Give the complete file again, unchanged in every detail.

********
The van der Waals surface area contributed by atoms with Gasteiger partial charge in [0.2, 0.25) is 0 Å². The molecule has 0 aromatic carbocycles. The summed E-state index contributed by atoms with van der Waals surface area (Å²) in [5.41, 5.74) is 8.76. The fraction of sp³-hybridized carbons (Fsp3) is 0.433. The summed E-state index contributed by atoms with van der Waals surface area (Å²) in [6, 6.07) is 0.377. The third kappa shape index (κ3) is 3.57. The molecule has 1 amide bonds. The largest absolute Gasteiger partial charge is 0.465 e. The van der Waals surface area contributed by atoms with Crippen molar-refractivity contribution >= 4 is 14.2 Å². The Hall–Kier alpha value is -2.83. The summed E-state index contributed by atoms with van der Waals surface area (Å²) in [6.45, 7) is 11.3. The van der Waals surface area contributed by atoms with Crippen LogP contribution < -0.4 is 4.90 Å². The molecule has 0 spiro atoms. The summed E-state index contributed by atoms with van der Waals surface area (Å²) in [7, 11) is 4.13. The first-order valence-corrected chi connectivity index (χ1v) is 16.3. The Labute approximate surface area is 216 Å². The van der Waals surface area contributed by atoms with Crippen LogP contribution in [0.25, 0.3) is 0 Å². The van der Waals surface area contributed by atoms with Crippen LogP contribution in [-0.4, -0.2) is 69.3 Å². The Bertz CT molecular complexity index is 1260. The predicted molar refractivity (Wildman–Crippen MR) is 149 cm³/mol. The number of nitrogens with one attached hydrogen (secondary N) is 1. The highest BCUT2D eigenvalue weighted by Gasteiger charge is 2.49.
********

The van der Waals surface area contributed by atoms with Gasteiger partial charge in [0.2, 0.25) is 0 Å². The molecule has 0 aromatic carbocycles. The summed E-state index contributed by atoms with van der Waals surface area (Å²) in [5.41, 5.74) is 8.76. The fraction of sp³-hybridized carbons (Fsp3) is 0.433. The summed E-state index contributed by atoms with van der Waals surface area (Å²) in [6, 6.07) is 0.377. The third kappa shape index (κ3) is 3.57. The molecule has 1 amide bonds. The largest absolute Gasteiger partial charge is 0.465 e. The van der Waals surface area contributed by atoms with Crippen molar-refractivity contribution >= 4 is 14.2 Å². The Hall–Kier alpha value is -2.83. The summed E-state index contributed by atoms with van der Waals surface area (Å²) in [6.45, 7) is 11.3. The van der Waals surface area contributed by atoms with Crippen LogP contribution < -0.4 is 4.90 Å². The molecule has 0 spiro atoms. The summed E-state index contributed by atoms with van der Waals surface area (Å²) in [7, 11) is 4.13. The first-order valence-corrected chi connectivity index (χ1v) is 16.3. The Labute approximate surface area is 216 Å². The van der Waals surface area contributed by atoms with Crippen LogP contribution in [0.25, 0.3) is 0 Å². The van der Waals surface area contributed by atoms with Crippen LogP contribution in [-0.4, -0.2) is 69.3 Å². The Bertz CT molecular complexity index is 1260. The predicted molar refractivity (Wildman–Crippen MR) is 149 cm³/mol. The number of nitrogens with one attached hydrogen (secondary N) is 1. The highest BCUT2D eigenvalue weighted by Gasteiger charge is 2.49.